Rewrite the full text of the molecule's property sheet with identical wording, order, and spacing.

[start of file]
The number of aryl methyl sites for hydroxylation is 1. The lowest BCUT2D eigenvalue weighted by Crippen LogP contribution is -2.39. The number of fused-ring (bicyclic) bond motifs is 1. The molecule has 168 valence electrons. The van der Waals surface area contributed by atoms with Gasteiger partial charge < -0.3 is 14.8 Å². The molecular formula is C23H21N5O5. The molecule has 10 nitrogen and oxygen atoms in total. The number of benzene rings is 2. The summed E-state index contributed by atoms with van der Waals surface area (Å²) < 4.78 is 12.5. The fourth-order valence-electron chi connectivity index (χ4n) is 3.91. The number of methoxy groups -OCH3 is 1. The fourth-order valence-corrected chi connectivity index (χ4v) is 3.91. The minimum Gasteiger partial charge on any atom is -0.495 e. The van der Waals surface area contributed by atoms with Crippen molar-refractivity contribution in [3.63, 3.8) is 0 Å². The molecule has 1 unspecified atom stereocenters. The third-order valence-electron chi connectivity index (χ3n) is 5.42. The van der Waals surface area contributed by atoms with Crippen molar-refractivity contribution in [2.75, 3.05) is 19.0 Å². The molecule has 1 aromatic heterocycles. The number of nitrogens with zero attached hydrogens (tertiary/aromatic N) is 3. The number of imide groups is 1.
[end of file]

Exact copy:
The number of aryl methyl sites for hydroxylation is 1. The lowest BCUT2D eigenvalue weighted by Crippen LogP contribution is -2.39. The number of fused-ring (bicyclic) bond motifs is 1. The molecule has 168 valence electrons. The van der Waals surface area contributed by atoms with Gasteiger partial charge < -0.3 is 14.8 Å². The molecular formula is C23H21N5O5. The molecule has 10 nitrogen and oxygen atoms in total. The number of benzene rings is 2. The summed E-state index contributed by atoms with van der Waals surface area (Å²) < 4.78 is 12.5. The fourth-order valence-electron chi connectivity index (χ4n) is 3.91. The number of methoxy groups -OCH3 is 1. The fourth-order valence-corrected chi connectivity index (χ4v) is 3.91. The minimum Gasteiger partial charge on any atom is -0.495 e. The van der Waals surface area contributed by atoms with Crippen molar-refractivity contribution in [3.63, 3.8) is 0 Å². The molecule has 1 unspecified atom stereocenters. The third-order valence-electron chi connectivity index (χ3n) is 5.42. The van der Waals surface area contributed by atoms with Crippen molar-refractivity contribution in [2.75, 3.05) is 19.0 Å². The molecule has 1 aromatic heterocycles. The number of nitrogens with zero attached hydrogens (tertiary/aromatic N) is 3. The number of imide groups is 1.